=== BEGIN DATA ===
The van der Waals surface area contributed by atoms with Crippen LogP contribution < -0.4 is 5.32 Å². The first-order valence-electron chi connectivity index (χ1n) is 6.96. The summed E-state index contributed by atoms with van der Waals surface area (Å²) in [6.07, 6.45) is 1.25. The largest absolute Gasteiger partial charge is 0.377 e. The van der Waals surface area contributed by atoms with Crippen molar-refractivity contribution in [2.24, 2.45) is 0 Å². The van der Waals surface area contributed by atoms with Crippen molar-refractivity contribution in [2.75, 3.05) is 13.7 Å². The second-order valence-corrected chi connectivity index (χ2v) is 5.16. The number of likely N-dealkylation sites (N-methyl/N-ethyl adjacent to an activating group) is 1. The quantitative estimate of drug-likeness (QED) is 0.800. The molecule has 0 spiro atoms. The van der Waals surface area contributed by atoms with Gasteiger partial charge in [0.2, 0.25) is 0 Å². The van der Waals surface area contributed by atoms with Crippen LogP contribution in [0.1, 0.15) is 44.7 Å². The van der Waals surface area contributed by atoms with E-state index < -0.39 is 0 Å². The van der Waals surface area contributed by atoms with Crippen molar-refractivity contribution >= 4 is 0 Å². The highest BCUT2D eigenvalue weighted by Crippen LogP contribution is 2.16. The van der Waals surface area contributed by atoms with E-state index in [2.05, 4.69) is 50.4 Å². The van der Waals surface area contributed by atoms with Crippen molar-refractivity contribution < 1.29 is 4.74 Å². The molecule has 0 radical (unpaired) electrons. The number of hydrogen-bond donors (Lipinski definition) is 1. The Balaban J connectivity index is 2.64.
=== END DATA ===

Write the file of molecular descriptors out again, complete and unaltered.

The van der Waals surface area contributed by atoms with Crippen LogP contribution < -0.4 is 5.32 Å². The first-order valence-electron chi connectivity index (χ1n) is 6.96. The summed E-state index contributed by atoms with van der Waals surface area (Å²) in [6.07, 6.45) is 1.25. The largest absolute Gasteiger partial charge is 0.377 e. The van der Waals surface area contributed by atoms with Crippen molar-refractivity contribution in [2.24, 2.45) is 0 Å². The van der Waals surface area contributed by atoms with Crippen molar-refractivity contribution in [2.75, 3.05) is 13.7 Å². The second-order valence-corrected chi connectivity index (χ2v) is 5.16. The number of likely N-dealkylation sites (N-methyl/N-ethyl adjacent to an activating group) is 1. The quantitative estimate of drug-likeness (QED) is 0.800. The molecule has 0 spiro atoms. The van der Waals surface area contributed by atoms with Gasteiger partial charge in [0.2, 0.25) is 0 Å². The van der Waals surface area contributed by atoms with Crippen LogP contribution in [0.1, 0.15) is 44.7 Å². The van der Waals surface area contributed by atoms with E-state index < -0.39 is 0 Å². The van der Waals surface area contributed by atoms with Crippen molar-refractivity contribution >= 4 is 0 Å². The highest BCUT2D eigenvalue weighted by Crippen LogP contribution is 2.16. The van der Waals surface area contributed by atoms with E-state index in [2.05, 4.69) is 50.4 Å². The van der Waals surface area contributed by atoms with Crippen molar-refractivity contribution < 1.29 is 4.74 Å². The molecule has 0 radical (unpaired) electrons. The number of hydrogen-bond donors (Lipinski definition) is 1. The Balaban J connectivity index is 2.64.